It was a long way from the days when she needed an NG tube to feed through her nose.

Today baby girl was able to breathe on her own, and only needed 2 L of O2. She was able to breastfeed on demand and was thriving in every way.

Today baby girl would get to leave the hospital and go home for a day visit for the first time in her tiny but mighty life.

I arrived to the hospital very early that morning, at around 6 am. I  wanted to have baby girl on the way home as soon as possible.

I did her trach care, fed her and changed her.

Loaded up the car in the meantime with baby girl’s oxygen tanks, suction machine, emergency kit and medications.

Then signed the forms that authorized me to take my baby girl home for a day pass. Her nurses and docs came by to wish us well.

We quickly said bye and headed out. We didn’t want to stay in that hospital once second longer than we had to.

Baby girl was really excited, she loved sitting in her car seat and going for a ride in her stroller.

I remember feeling such pride and joy walking out of the hospital with my baby girl. And most of all I felt so lucky, so grateful.

I had been waiting for this moment for so long…I couldn’t believe it was finally happening.

I remember feeling so aware of every instant of that moment, feeling so present. Every cell of my being was rejoicing.

Every little detail felt magnified by the divine grace of that moment.

Baby girl was in such wonder, she big brown eyes were bigger than ever.

When we placed her car seat inside the car, she kept staring at everything.

It is always amazing to look at the world through the wonder of a child’s eyes.

I will never forget the feeling of watching my baby girl look out the window while we drove home. She was fascinated!

I will never forget the feeling of bringing my baby girl into her home for the very first time. It was a moment I had been anticipating for a long time. For exactly 214 days and nights.

I felt so grateful. I felt so fortunate.

As I watched my baby smiling and sitting in the middle of our living room, I knew I was experiencing a miracle.

I remember sitting there just watching her, just enjoying having her home. I cried.

I knew how lucky I was to be able to have my former 25 week micro preemie baby girl home. I knew how lucky I was to have my tiny but always mighty baby girl thriving.

She had made it out of the hospital.

This was a day to remember. This was a day to not only count my blessings but to celebrate my blessings with all my heart and soul.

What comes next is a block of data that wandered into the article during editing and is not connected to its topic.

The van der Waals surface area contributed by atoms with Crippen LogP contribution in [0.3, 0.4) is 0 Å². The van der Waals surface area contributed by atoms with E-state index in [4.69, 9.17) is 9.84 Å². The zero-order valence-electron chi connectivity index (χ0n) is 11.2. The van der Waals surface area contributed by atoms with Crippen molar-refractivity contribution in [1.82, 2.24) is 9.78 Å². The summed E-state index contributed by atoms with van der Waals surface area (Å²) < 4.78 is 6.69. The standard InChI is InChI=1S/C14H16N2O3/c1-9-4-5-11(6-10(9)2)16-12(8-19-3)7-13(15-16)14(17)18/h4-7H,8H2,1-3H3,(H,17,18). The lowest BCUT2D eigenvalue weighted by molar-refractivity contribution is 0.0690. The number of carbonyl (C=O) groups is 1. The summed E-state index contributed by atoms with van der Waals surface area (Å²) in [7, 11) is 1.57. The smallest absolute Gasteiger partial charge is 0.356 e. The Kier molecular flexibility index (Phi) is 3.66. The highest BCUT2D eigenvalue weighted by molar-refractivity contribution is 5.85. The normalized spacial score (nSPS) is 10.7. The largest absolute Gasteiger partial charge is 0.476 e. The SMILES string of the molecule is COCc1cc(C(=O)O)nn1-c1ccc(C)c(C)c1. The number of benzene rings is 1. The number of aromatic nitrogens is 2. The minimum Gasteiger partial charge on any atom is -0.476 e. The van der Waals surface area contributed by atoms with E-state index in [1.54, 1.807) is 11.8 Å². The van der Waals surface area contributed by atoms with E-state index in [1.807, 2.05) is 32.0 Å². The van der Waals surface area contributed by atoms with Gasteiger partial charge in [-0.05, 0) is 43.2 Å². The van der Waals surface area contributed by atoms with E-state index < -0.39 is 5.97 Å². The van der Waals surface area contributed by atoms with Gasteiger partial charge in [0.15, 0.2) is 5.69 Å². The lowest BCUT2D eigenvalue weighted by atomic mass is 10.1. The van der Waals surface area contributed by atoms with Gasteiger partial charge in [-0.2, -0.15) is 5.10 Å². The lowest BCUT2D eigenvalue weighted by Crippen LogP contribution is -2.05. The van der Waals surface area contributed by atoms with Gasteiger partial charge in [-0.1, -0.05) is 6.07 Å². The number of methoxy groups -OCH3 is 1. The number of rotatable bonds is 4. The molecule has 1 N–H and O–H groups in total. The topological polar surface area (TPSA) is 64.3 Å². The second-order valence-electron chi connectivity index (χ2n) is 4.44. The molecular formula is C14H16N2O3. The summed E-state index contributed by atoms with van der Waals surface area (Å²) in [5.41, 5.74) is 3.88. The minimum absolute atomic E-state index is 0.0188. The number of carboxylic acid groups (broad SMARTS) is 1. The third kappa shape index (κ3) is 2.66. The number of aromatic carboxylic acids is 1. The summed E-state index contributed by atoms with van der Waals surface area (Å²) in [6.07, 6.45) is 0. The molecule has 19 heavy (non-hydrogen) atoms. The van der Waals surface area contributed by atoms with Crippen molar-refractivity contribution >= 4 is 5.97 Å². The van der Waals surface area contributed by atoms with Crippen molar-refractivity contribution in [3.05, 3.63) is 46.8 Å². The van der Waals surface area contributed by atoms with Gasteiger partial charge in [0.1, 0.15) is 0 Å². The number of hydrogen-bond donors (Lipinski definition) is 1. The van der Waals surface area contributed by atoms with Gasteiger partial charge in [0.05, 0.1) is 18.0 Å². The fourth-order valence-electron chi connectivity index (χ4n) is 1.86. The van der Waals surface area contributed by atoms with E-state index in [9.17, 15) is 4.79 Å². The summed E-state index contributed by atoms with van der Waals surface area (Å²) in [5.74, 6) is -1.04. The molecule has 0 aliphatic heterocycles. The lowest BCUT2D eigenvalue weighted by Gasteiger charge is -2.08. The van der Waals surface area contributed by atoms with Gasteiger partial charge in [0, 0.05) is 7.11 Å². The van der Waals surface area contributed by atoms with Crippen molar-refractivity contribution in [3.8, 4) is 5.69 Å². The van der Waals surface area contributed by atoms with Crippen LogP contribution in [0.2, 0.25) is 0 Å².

Baby girl spent the day at home and then went back to the hospital to spend the night.I hated having to take her back to the hospital. It felt wrong.

It felt right for her to be home at this time.

The doctors were afraid of letting her spend the night at home so fast. I wasn’t.

I knew what I had to do.

The next day I spoke to her main doctors and told them I wanted to take her home overnight.

Of course at first they said not yet, but I asked them why and they did not have an answer that made sense. Their answer was basically that they were not used to moving that fast and that it would be better to do a few more day passes before we tried a night pass.

I said that answer was simply not good enough.

I didn’t care what they were or weren’t used to. My baby girl had no issues during her day pass and she had met all the criteria for discharge. There was no need to keep her in the hospital overnight. I was going to take her home.

The doctors said I would have to sign a waiver indicating that I was willing to do this without their consent, and I said where do I sign.

That night baby girl was home. I stayed up all night just watching her sleep.

It was a magical night. Her first night home. Magical.

The next day we took her back to the hospital in the evening, that was the agreement with he doctors.

It never ceased to baffle me the fact that the doctors were so afraid to allow a baby to be home. It felt as if they had lost sense that a baby is supposed to be home. That is their natural habitat. And yes, this very preemie baby girl had needed to be in the hospital for nearly 8 months, but she was ready to go home. And it was time the doctors realized that and let go.

I remember having to have several conversations with the team of doctors and other hospital staff about baby girl’s discharge date. They all seemed unwilling to set a date.

I told them if they were not willing to set a date then I would, and I did.

I told them our night time caregivers would be ready to start working on Wednesday, December 14, so that would be baby girl’s discharge date.

I told them everything was ready on my end, so they better get everything ready for that date.

My baby girl had fully met all the medical criteria for her discharge. My baby girl was going to spend Christmas at home.

The time to be overly cautious and fearful was over. It was time to set her free.

It was time to embrace life outside the hospital. Life at home.

I will forever remember Wednesday, December 14, 2011, as one of the happiest days of my life.

After 258 days and nights, my baby girl was finally and officially discharged from the Children’s Hospital.

My tiny but mighty miracle was home.
All I wanted for Christmas was my baby girl home. My wish had been granted.

My most precious gift was home.

I was overwhelmed with the deepest joy and gratitude.  I cried and I laughed all at the same time.

I had truly come to learn that there’s no place like home.

People say home is where the heart it.

My heart was finally home.

It was a true Christmas miracle.